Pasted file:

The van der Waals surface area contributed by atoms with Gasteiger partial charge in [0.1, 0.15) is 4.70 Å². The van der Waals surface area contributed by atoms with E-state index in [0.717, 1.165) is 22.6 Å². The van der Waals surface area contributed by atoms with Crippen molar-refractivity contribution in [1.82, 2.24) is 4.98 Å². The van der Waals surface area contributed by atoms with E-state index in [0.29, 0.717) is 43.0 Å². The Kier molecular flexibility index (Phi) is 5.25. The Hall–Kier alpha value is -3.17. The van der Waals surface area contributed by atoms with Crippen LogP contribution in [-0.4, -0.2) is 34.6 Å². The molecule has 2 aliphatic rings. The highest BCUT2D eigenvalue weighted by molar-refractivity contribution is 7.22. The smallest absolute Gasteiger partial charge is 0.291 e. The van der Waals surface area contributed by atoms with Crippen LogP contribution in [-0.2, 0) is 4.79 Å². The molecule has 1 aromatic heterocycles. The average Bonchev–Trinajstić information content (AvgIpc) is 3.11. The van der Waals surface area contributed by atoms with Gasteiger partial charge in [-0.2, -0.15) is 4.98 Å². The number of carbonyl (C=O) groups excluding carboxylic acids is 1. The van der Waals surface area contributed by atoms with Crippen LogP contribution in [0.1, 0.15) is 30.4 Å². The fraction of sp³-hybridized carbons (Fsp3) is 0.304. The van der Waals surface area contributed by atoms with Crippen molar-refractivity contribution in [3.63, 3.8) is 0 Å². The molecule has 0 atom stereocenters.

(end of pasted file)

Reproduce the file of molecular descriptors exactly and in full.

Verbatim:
The van der Waals surface area contributed by atoms with Gasteiger partial charge in [0.1, 0.15) is 4.70 Å². The van der Waals surface area contributed by atoms with E-state index in [0.717, 1.165) is 22.6 Å². The van der Waals surface area contributed by atoms with Crippen molar-refractivity contribution in [1.82, 2.24) is 4.98 Å². The van der Waals surface area contributed by atoms with E-state index in [0.29, 0.717) is 43.0 Å². The Kier molecular flexibility index (Phi) is 5.25. The Hall–Kier alpha value is -3.17. The van der Waals surface area contributed by atoms with Crippen LogP contribution in [-0.4, -0.2) is 34.6 Å². The molecule has 2 aliphatic rings. The highest BCUT2D eigenvalue weighted by molar-refractivity contribution is 7.22. The smallest absolute Gasteiger partial charge is 0.291 e. The van der Waals surface area contributed by atoms with Crippen LogP contribution in [-0.2, 0) is 4.79 Å². The molecule has 1 aromatic heterocycles. The average Bonchev–Trinajstić information content (AvgIpc) is 3.11. The van der Waals surface area contributed by atoms with Gasteiger partial charge in [-0.2, -0.15) is 4.98 Å². The number of carbonyl (C=O) groups excluding carboxylic acids is 1. The van der Waals surface area contributed by atoms with Crippen LogP contribution in [0.1, 0.15) is 30.4 Å². The fraction of sp³-hybridized carbons (Fsp3) is 0.304. The van der Waals surface area contributed by atoms with Crippen molar-refractivity contribution in [3.63, 3.8) is 0 Å². The molecule has 0 atom stereocenters.